Note: Allods kinda has something with their astral ships, its not quite an instance but at the same time you’re likely going to wind up with more 6v6 parties of similarly leveled players. Just gotta make it through the slaughter-fest we call the Holy Lands very carefully, because while astral might be the content for level 40’s its still too early for their ships to be done, and they’re bored.

    tl;dr instances>open pvp, Open pvp=/=balanced/strategic/interesting.

  • Yeah basically thats what happened. Previosuly whole pvp was scenarios and PSR (Penis Shaped Rocks, Mythic’s own term.. in open world). Around 1 year before release they banned a bunch of testers and suspended beta for I think 3 month? Thats when they put in Forts, objectives etc. But they did not redesign zones.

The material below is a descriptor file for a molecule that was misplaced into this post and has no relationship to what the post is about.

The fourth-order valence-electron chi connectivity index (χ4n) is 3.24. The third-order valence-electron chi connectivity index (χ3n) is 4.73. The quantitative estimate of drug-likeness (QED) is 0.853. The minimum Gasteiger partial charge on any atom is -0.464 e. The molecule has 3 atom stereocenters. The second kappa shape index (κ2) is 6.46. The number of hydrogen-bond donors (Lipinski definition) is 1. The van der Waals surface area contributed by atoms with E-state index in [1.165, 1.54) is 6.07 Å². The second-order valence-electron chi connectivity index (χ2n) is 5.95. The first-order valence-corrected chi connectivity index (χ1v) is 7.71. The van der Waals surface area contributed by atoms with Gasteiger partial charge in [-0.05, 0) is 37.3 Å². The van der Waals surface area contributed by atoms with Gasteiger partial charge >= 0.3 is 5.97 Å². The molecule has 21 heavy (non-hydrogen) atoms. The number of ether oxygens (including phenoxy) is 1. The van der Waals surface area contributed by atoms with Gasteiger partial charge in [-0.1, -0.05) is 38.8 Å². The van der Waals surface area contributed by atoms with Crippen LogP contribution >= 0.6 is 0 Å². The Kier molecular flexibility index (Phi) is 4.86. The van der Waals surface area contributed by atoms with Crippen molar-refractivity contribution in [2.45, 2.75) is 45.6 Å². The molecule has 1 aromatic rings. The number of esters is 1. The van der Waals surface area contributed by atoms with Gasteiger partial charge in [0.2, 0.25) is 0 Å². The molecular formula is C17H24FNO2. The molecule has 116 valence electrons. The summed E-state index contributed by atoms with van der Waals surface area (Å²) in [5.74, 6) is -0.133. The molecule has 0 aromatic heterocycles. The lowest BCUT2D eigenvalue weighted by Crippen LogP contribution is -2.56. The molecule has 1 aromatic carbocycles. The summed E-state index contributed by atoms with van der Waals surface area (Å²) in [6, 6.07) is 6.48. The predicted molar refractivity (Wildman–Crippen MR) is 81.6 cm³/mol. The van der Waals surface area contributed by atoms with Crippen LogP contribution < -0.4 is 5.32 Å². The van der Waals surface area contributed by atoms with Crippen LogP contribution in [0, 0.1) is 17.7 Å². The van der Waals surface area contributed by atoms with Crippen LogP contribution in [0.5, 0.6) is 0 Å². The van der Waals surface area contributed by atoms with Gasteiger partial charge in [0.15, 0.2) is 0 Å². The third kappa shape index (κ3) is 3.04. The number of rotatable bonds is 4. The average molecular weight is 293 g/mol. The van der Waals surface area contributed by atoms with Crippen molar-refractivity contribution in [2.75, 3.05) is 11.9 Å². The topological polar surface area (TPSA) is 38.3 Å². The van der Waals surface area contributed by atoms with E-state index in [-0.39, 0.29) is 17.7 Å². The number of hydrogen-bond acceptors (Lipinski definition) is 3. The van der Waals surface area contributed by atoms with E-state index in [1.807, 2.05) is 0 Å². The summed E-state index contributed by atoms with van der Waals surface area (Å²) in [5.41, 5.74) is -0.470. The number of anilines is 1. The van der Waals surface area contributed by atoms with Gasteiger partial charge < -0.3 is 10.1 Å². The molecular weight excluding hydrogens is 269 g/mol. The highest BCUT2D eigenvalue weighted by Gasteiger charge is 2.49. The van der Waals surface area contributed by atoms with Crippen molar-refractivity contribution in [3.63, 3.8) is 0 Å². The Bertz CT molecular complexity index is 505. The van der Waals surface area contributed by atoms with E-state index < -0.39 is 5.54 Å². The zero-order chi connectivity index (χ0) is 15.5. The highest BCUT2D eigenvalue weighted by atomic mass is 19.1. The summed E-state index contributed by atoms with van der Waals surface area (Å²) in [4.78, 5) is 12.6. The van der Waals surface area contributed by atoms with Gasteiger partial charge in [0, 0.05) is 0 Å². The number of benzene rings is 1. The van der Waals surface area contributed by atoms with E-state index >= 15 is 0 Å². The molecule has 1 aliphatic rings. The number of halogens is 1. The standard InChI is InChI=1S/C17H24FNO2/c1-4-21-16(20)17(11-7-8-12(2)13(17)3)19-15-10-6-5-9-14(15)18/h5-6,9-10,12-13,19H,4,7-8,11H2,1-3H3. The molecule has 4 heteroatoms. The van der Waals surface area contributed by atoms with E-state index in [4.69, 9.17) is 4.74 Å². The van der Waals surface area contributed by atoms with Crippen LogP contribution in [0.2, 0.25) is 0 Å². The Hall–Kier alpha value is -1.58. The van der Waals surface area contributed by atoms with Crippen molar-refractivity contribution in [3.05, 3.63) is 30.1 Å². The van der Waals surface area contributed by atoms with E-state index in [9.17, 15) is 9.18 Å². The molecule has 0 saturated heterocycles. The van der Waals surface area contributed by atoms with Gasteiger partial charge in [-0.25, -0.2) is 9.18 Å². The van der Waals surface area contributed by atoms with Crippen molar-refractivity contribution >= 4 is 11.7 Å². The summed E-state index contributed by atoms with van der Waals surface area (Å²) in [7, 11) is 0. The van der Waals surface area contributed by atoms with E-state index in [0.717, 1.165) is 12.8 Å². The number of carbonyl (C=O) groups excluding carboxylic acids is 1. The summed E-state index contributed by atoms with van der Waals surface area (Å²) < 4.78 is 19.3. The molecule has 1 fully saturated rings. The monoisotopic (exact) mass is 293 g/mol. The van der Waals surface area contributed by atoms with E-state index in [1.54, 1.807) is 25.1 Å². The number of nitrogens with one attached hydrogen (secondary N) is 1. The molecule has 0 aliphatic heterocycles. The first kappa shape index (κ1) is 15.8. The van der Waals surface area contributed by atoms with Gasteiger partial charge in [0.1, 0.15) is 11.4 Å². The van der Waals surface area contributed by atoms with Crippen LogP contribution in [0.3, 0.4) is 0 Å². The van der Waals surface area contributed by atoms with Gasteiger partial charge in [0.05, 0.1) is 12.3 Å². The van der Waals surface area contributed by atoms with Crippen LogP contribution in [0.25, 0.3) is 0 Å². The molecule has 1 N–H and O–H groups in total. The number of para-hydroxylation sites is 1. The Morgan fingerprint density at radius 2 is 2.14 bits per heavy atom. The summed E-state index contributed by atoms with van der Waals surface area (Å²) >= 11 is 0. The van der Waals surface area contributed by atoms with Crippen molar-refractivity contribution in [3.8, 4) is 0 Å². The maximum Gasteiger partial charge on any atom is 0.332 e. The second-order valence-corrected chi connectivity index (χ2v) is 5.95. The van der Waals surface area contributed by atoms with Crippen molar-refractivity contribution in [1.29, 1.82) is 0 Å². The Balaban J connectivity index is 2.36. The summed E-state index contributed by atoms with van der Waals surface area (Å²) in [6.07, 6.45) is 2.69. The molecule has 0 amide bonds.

Anyway, my personal theory is that Mythic just stumbled on DAOC success it was not a conscious design. 3 sided war.. open world, later on RA skills. They flushed it all down the toilet.

  • @Firit

    Well, WE (I’m a PvE only player) get upset when PvP incentives are added because most of the PvP players are just brainless bullies that likes to pick on the lower levels and on PvErs who are obviously not equipped for PvP. Plain and simple, you said it yourself, most of the PvPers just camp the teleporters (or whatever mean of transportation/spawn point) and the newbie cities/villages/whatever.
    Those attitudes RUIN the game for us who just want to level or do our quests/profession.